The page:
In the growing list of restaurants and cafés in Bonifacio Global City, one of the handful that I keep going back to is Crisp on 28th. Aside from my spicy Chicken Chipotle Quinoa Salad (Php 280) and staple coffee served with nostalgic iced gems, the cozy, relaxed atmosphere is great for getting work done, holding impromptu business meetings, or chilling outside taking in the sunshine and occasional breeze.It is also home to one of my favorite cheffy friends, Siggy Santiago-Torrente. This woman can brighten up a room when she walks in, her creativity in the kitchen shines in most of the dishes the café puts out, and is genuinely one of the nicest people you will ever have the pleasure to meet.

While one may dismiss the café for a place to get a slice of cake and a cup of coffee, people don’t realize that they also serve full meals. And they’re pretty awesome. While some are quintessentially Filipino, others are influenced from other cuisines, but still with a heavy Pinoy twist. Now, while I wouldn’t recommend you eat there everyday… but with their new Asian dishes, you may just end up doing just that if you live or work around Serendra.



The Chicken Adobo Nachos (Php 280) is listed as an appetizer on the menu, but I think I went through most of it myself, so if you intent to be mindlessly munching on a mix of tortillas and nachos slathered with coriander garlic cream, confit garlic aioli, and salsa, covered with bright green coriander, adobo flakes, corn, and mangoes while you get work done on your laptop – this is what you need to get. The combination of a crunchy base, fresh cilantro, salty adobo flakes, and chunks of sweet mango makes for the perfect mix of flavors to excite the Filipino palate.



Growing up, I hated tinola. I would rather eat my own foot than have a mouthful of the bland soup with soggy vegetables, and sickly pale boiled chicken with its rubbery skin. But after tasting Siggy’s Lemongrass Tinola Bowl (Php 390), I’ve come to the conclusion that whoever made that dish during my childhood just wasn’t a very good cook. Crisp’s take on the classic Filipino comfort food swaps out boiled chicken for flavorful pan-fried chicken thigh fillet, with pearl couscous, sayote, and a malunggay pesto, all served in an aromatic lemongrass-ginger broth. It is so good, the couscous is enough to keep you full.



With everyone totally buying into the ramen trend, the restaurant decided to come up with Manila Ramen (Php 320) that has all the goodness of the classic Japanese noodle dish with all the toppings one would find carted around by a street vendor in Manila. Each big bowl comes with generous helpings of pork liempo, chicharon bulaklak, and kwek-kwek in a rich broth base made with pork and beef bones that have been seasoned and boiled for hours on end. Each mouthful is a wave of savory, comforting flavors to bring back one’s nostalgia of simpler times.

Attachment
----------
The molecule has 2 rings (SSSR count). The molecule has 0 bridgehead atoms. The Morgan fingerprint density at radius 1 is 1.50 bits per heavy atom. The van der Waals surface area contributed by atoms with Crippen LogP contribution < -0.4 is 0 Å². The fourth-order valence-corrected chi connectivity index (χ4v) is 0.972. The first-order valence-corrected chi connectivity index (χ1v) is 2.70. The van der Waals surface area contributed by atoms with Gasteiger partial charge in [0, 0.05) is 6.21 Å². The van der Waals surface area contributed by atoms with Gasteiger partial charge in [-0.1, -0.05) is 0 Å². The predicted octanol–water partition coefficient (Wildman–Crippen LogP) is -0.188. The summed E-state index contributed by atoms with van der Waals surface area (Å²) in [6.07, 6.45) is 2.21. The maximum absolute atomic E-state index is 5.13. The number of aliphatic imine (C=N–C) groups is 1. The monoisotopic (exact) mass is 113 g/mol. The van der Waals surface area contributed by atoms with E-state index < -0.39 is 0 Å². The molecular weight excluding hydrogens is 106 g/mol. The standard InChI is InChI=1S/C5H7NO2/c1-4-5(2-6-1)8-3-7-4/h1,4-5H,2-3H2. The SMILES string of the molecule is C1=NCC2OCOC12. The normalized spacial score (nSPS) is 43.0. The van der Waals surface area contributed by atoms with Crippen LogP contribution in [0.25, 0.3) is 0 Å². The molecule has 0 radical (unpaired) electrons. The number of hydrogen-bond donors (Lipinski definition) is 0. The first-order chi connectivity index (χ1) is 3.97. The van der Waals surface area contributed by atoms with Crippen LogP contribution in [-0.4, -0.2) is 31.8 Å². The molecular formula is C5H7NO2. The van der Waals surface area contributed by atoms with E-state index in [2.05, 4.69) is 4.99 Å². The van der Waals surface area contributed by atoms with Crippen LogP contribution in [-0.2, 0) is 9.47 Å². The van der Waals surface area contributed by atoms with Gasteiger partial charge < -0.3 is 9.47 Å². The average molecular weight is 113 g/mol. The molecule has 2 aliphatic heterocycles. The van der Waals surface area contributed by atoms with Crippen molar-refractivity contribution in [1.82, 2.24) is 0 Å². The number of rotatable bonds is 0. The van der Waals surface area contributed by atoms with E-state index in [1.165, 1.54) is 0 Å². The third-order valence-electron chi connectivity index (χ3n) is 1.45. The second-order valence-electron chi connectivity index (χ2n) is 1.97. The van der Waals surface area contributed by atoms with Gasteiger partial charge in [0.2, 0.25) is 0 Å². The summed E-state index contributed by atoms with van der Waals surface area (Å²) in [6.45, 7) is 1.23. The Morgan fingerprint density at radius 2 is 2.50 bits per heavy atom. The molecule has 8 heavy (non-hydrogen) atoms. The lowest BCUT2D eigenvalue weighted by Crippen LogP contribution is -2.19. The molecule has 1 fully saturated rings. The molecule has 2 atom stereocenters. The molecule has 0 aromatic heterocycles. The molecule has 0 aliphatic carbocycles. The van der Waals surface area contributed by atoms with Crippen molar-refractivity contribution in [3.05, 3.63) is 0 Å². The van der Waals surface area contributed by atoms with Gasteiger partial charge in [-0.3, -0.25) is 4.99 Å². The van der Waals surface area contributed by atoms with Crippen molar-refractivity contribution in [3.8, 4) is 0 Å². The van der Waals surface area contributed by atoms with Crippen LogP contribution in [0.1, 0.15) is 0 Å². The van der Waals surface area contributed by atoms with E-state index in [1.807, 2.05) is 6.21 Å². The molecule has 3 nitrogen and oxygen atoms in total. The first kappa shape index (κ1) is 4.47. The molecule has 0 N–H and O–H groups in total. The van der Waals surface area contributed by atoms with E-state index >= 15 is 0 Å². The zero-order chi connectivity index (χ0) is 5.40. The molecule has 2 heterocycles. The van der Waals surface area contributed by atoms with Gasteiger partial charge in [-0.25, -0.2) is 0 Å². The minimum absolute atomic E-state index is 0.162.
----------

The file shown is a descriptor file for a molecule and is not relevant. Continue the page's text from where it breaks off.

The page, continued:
Another dish borrowed from abroad is their Pancit Pad Thai (Php 320), which uses bihon noodles in lieu of rice noodles, a sweet, sour, and salty tamarind-peanut sauce, lemongrass chicken strips, scrambled egg ribbons, peanuts, beansprouts, shredded cabbage, lightly fried red onions, spring onions, radishes, and Thai basil. Sweet, tangy, salty, and spicy, this is the type of bilao I’d like to take home as pasalubong for a family gathering! Toss everything together and you’ve got yourself a healthy meal.



Taking inspiration from the Bacolodnons, the Kansi Nasal (Php 360/solo; Php 680/sharing) melds the flavors of inasal – atsuete and lemongrass – into the sour Ilonggo soup. The broth is made with tamarind, lemongrass, and annatto is the base for tender slices of beef brisket with langka relish on top. The beef practically falls apart to the touch, and the sourness of the broth will have you asking for extra rice.



Being a chicken fiend, I loved the Hong Kong style Sesame Roasted Chicken (Php 340/ solo; Php 640 sharing). Similar to HK duck, the chicken is brined, boiled in soy, roasted, and then fried upon order, with tuyo brown rice and a simple salad of green and white onions on the side. Probably the simplest looking one out of all the new dishes, but don’t let that fool you – the crispy crunch each bite let out is enough to make heads spin to check out what on earth is making all that noise, and the fragrant sesame oil gets mouths watering.

After trying out all of Crisp’s new dishes, I can’t pick a favorite. They were all incredibly well thought out and expertly executed, with Siggy taking inspiration from the owner’s go-to Filipino dishes, like co-owner Solenn Heussaff’s fondness for kansi. Congratulations, Chef Siggy, and the rest of the team for these amazing new dishes! They all taste as good as they look! Aside from the delectable Filipino fusion meals, Crisp also serves all-day breakfasts, pastries, cocktails, wine, and coffee.


Crisp on 28th is located at the Allied Corporate Center, 28th St., Bonifacio Global City, Taguig and is open daily from 8am to 11pm. For inquiries and reservations, please contact +63 917 584 6883.